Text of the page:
Get connected now
Viewing article within:
Be Wise With Money
Get connected now: Contact me
Life Insurance Terminology & Definitions
August 1, 2016
Don't let these 7 words keep you from buying life insurance
You might be thinking about buying life insurance. Or you might already have an insurance policy – one you purchased or perhaps one your employer provides.
Either way, you've probably discovered the language of life insurance can be a bit confusing.
But once you learn that language, you'll see that life insurance is a remarkably flexible financial instrument.
7 commonly used terms & what they mean
1. Term insurance.
Term life insurance covers a specified period of time, anywhere from a year to the time you reach age 65 or 70, depending on the contract. Such insurance provides a sense of assurance. If the term ends and it's not ever needed, the policy pays no benefits.
2. Permanent or whole insurance.
Also known as ordinary or standard, this refers to a policy you keep for your entire life and which pays a benefit when you pass on. Permanent insurance typically has fixed premiums and death benefits, though there are kinds that offer variable premiums and benefits.
Interchangeable with "conversion privilege" or "convertible." It refers to the option you have to continue your coverage after the term of your original policy expires. Term life insurance coverage may be able to be converted into permanent insurance regardless of your health – and without the need for another medical examination.
4. Cash value.
This type of benefit pays your beneficiary upon your death. But it also can accumulate value during the contract holder's lifetime. In other words, you may use it as a savings vehicle. You can treat the contract's cash value as a tax-sheltered investment (which means the interest and earnings on the policy aren't taxable) or as a fund from which to borrow.* If you cancel the policy, you'll receive the accumulated cash value.
This is a written supplemental agreement attached to the contract expanding or limiting the contract's benefits. Some riders require an additional fee. The idea is that the contract doesn't lock you in. It can provide flexibility as your needs and circumstances change.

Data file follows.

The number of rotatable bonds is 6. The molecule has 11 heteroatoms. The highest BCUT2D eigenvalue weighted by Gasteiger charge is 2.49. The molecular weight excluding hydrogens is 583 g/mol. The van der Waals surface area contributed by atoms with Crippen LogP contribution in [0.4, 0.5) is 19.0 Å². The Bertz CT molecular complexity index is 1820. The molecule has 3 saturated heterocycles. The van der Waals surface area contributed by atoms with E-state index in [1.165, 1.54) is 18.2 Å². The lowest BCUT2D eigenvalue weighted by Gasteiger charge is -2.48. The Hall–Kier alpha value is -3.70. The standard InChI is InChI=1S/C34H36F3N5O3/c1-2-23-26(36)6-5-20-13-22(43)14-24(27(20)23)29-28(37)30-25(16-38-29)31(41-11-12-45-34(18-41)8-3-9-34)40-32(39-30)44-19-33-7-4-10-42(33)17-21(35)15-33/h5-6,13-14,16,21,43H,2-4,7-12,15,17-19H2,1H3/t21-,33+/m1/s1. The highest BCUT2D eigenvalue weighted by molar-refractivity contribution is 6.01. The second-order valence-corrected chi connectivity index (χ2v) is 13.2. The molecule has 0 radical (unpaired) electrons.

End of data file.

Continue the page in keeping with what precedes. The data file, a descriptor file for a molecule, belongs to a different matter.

6. Paid-up additions.
These are additional amounts of life insurance you may be able to purchase using dividends from your contract.
7. Modified endowment contract.
Commonly referred to as an MEC, this offers a unique option: The contract's death benefit that's paid to the beneficiary isn't taxed as income. One point to note: MECs have tax considerations that you'll want to explore with a tax advisor before you sign up.
Many of these words and phrases might seem bewildering at first. Your Thrivent Financial representative can help you decipher them in more detail and decide which options are right for you.
And even if they feel complicated, don't let that deter you from buying life insurance. Doing so is a smart move – and a loving one – for you and your family.
Get connected now! Contact me
Insurance products issued or offered by Thrivent Financial, the marketing name for Thrivent Financial for Lutherans, Appleton, WI. Not all products are available in all states. Securities and investment advisory services are offered through Thrivent Investment Management Inc., 625 Fourth Ave. S., Minneapolis, MN 55415, a FINRA and SIPC member and a wholly owned subsidiary of Thrivent. Thrivent Financial representatives are registered representatives of Thrivent Investment Management Inc. They are also licensed insurance agents/producers of Thrivent.
* Loans and surrenders will decrease the death proceeds and the cash surrender value available to pay insurance costs. With partial surrenders, you generally will not have a taxable event until the accumulated value received exceeds the total amount of premiums paid. Surrenders may generate an income tax liability and may be subject to a decrease charge. A significant taxable event can occur if a contract terminates with outstanding debt. Contact your tax advisor for further details. Loans and surrenders may cause a contract to lapse or terminate without value. Loaned values may accumulate at a lower rate than unloaned values. Contractual charges may apply.
Life insurance proceeds may be subject to federal and state estate and inheritance taxes.